Build a Better Herd
From selecting a bull to weaning calves, learn how to grow your cattle herd from the ground up.
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On a mid-February afternoon – sunny and chilly, with a slight breeze rustling through the tall bluestem grass – Kansas rancher Kordell Krispense’s pasture has become a nursery to the many tiny black calves scattered across the land. He’d been there earlier that day, but Kordell finds that there’s already been a handful of newborn calves added to the herd. Some are fresh enough to still be lying down in the tall grass, while others are standing upright on wobbly legs, looking for their next meal.
As the shrill call of the cattle siren dies away, cows eagerly make their way toward Kordell’s truck. He opens bags of range cubes, and the slightly sweet aroma fills the air. The cubes provide extra protein in lieu of the dying grass. After spreading the cubes in a long line, Kordell counts to see if the cows are all present. Typically, if a cow is missing from the herd, she’s gone away to have a calf. When his count comes up short by one, he begins to scour the pasture for the missing cow.
He finds the new mama nestled in a cluster of bluestem grass toward the far edge of the pasture. Cautiously edging closer, he sees a small black head appear from behind the grass. With an ear-tagger in one hand and an already-marked tag in the other, he reaches the calf just in time to clip the tag into its ear before the mama starts nosing toward him.
Bull Selection and Breeding
A fourth-generation Kansas farmer and rancher (and my brother-in-law), Kordell began his own cow herd with just two Black Angus cows – Sally Mae and Viola – and a rented bull. His love for animals, especially calves, is what started his herd almost a decade ago. Today, calving season holds much excitement on our family’s ranch, with the prospect of new life and growth for the herd.
For starting your own herd, Kordell offers the following advice: “Don’t spend yourself poor.” Of course, quality cattle and genetics are desirable, but in the beginning, many folks won’t have the money for an expensive bull and cows. To start, quality heifers with good genetics should be your top priority. Visit with local ranchers or cattle buyers to learn where to find the best breeding heifers in your area.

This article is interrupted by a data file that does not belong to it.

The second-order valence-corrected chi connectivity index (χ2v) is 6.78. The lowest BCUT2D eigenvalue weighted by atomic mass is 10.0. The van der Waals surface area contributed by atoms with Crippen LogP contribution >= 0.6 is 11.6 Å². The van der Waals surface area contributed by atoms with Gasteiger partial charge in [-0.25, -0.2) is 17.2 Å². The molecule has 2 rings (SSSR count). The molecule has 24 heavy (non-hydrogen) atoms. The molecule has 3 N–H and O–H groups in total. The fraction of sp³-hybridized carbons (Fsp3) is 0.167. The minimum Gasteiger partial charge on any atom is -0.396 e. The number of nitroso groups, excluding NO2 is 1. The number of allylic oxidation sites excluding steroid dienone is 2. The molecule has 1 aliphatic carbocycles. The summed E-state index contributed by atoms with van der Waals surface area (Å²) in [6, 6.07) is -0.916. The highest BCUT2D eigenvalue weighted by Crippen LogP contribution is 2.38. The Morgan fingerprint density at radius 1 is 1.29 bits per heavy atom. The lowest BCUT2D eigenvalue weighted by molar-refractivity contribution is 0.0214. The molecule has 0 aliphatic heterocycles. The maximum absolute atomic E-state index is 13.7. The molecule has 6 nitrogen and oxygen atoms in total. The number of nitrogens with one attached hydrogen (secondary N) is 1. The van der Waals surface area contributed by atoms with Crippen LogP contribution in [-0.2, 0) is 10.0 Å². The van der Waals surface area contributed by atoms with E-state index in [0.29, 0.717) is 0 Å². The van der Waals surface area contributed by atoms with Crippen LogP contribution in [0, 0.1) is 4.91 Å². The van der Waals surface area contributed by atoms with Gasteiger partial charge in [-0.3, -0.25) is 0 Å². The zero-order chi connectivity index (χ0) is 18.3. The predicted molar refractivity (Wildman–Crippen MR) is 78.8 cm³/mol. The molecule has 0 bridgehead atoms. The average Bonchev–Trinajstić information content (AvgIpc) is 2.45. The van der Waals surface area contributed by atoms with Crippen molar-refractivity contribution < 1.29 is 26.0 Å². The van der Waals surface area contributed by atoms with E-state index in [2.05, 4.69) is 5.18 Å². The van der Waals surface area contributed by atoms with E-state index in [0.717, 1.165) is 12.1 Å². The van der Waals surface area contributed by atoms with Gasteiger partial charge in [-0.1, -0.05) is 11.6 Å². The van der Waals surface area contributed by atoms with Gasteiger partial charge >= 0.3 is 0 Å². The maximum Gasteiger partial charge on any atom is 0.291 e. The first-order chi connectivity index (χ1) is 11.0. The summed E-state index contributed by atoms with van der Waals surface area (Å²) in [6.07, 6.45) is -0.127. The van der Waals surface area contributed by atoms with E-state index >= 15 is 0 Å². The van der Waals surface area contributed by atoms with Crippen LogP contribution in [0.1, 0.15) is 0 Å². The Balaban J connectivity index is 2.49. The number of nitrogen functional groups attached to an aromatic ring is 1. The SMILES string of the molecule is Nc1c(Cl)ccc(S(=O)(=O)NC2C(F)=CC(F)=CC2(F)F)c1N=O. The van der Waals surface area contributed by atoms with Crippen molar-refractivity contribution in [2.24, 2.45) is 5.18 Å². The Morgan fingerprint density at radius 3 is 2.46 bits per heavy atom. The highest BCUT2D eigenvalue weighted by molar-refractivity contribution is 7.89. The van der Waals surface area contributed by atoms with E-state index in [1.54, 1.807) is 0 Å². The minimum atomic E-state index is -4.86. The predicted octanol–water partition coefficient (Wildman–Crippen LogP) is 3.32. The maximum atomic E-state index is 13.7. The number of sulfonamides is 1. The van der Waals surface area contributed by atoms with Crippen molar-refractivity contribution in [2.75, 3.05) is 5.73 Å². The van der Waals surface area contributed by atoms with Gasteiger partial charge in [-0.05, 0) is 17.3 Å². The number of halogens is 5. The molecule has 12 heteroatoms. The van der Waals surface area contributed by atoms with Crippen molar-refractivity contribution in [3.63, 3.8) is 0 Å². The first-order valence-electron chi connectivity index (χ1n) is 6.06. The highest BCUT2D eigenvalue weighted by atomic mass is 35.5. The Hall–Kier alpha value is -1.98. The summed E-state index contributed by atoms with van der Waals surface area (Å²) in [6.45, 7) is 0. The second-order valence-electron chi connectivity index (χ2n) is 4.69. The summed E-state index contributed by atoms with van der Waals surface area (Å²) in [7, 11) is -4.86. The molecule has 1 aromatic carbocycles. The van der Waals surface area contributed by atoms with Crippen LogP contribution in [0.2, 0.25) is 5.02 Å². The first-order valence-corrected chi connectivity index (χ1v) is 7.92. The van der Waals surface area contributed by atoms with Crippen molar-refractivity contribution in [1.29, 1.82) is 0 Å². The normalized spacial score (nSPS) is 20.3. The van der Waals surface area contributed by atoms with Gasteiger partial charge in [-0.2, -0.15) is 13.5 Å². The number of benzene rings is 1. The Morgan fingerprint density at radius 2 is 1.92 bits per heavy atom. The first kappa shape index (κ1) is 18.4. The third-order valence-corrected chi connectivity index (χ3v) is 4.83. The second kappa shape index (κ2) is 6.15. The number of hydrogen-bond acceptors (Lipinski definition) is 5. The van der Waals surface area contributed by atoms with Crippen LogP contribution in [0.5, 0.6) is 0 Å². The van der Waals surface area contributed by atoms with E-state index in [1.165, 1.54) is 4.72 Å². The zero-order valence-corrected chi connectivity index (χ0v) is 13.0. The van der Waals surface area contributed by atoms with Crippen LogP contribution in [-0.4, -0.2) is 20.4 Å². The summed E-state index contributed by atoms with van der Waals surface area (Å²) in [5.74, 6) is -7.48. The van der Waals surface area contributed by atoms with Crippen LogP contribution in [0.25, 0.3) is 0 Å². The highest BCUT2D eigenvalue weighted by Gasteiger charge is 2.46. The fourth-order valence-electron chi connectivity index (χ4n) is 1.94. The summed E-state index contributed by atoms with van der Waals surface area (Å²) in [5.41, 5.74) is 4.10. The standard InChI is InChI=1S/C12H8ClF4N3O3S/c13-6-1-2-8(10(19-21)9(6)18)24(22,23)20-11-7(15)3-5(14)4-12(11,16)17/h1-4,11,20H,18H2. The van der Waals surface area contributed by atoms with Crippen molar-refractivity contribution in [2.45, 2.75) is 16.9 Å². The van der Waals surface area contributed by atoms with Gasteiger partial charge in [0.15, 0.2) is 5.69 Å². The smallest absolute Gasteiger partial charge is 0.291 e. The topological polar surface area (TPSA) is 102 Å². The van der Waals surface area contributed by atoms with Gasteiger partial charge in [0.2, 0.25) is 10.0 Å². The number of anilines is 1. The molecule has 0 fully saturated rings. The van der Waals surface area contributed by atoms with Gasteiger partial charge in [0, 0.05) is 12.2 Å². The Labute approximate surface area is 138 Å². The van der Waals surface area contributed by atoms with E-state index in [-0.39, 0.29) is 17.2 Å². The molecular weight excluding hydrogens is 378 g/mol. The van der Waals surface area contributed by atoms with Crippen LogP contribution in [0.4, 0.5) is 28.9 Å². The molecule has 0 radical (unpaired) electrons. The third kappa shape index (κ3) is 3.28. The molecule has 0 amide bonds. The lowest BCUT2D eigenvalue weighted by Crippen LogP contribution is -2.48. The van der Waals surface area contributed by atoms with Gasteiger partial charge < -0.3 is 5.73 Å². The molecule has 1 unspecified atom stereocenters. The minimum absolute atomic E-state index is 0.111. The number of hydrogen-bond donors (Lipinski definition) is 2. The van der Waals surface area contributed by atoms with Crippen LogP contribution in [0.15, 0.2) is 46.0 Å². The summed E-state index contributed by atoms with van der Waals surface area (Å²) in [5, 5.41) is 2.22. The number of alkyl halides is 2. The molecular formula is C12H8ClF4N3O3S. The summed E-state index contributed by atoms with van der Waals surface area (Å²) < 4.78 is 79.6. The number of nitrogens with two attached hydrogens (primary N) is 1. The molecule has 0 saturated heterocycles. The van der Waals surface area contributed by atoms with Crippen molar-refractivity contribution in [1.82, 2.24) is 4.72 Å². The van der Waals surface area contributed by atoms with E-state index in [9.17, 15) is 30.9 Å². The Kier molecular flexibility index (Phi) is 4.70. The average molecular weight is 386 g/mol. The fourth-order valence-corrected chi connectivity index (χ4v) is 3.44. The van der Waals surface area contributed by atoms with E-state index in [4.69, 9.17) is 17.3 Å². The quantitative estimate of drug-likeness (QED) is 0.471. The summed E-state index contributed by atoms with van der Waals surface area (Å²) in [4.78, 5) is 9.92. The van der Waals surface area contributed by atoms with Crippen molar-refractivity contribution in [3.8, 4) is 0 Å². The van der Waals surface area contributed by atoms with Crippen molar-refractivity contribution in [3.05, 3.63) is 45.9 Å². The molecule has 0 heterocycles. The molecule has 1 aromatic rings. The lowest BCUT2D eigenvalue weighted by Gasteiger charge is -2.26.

Image by Ashleigh Krispense
When you’re deciding how many cows to start with, and how big you eventually want your herd to be, first calculate how many cattle you can responsibly fit on your pasture. Many factors should influence this decision, including the quality and type of your forage, whether you’ll use rotational or continuous grazing, the length of your grazing period, and even the breed of cattle. Ask local ranchers to get an idea of what can typically be expected in your location. Additionally, visit the “Grazing and Pasture Management for Cattle” page at the University of Minnesota Extension website to learn more. Around our area in central Kansas, about 6 acres of grassland is typically needed to sustain one cow.
As summer wanes and fall draws closer, Kordell supplements the dying grass with range cubes.
Once you’ve located cows, turn your attention to finding a good bull. If your herd is new or small in size, consider renting a bull to save money. You’ll want to inspect the animal closely before agreeing to buy or rent him. Kordell stresses the importance of looking for body confirmation and good feet. A bull with bad feet will pass that trait on to his offspring, which can lead to lameness later in life. A solid, wide foot is most desirable. When you find a bull you’re interested in, research and learn about his maternal traits (what he’ll pass on to female offspring), his carcass traits (marbling, rib-eye area, etc.), and his birth weight.
Birth weight will be especially important to note on each bull, because it’ll help you determine if he can be bred to heifers (unbred females) or cows (females that have had at least one calf). Heifers shouldn’t be bred to a bull with a high birth weight, because their birthing canals haven’t been stretched yet, making for harder, and potentially dangerous, deliveries. When picking a bull for breeding heifers, Kordell tries to find one that will produce calves that weigh 75 pounds or less. His cows are typically able to safely birth calves up to 100 pounds.
Generally, a bull is able to start “servicing,” or breeding, cows when he’s 12 months old. Common practice is to give a bull one cow to service per month of age, up to 2 years old. For example, an 18-month-old bull could service 18 cows. Kordell keeps about 25 cows per bull. He believes it pushes the bull just enough that he’s not lazy, but not so much that he leaves cows “open,” or unbred.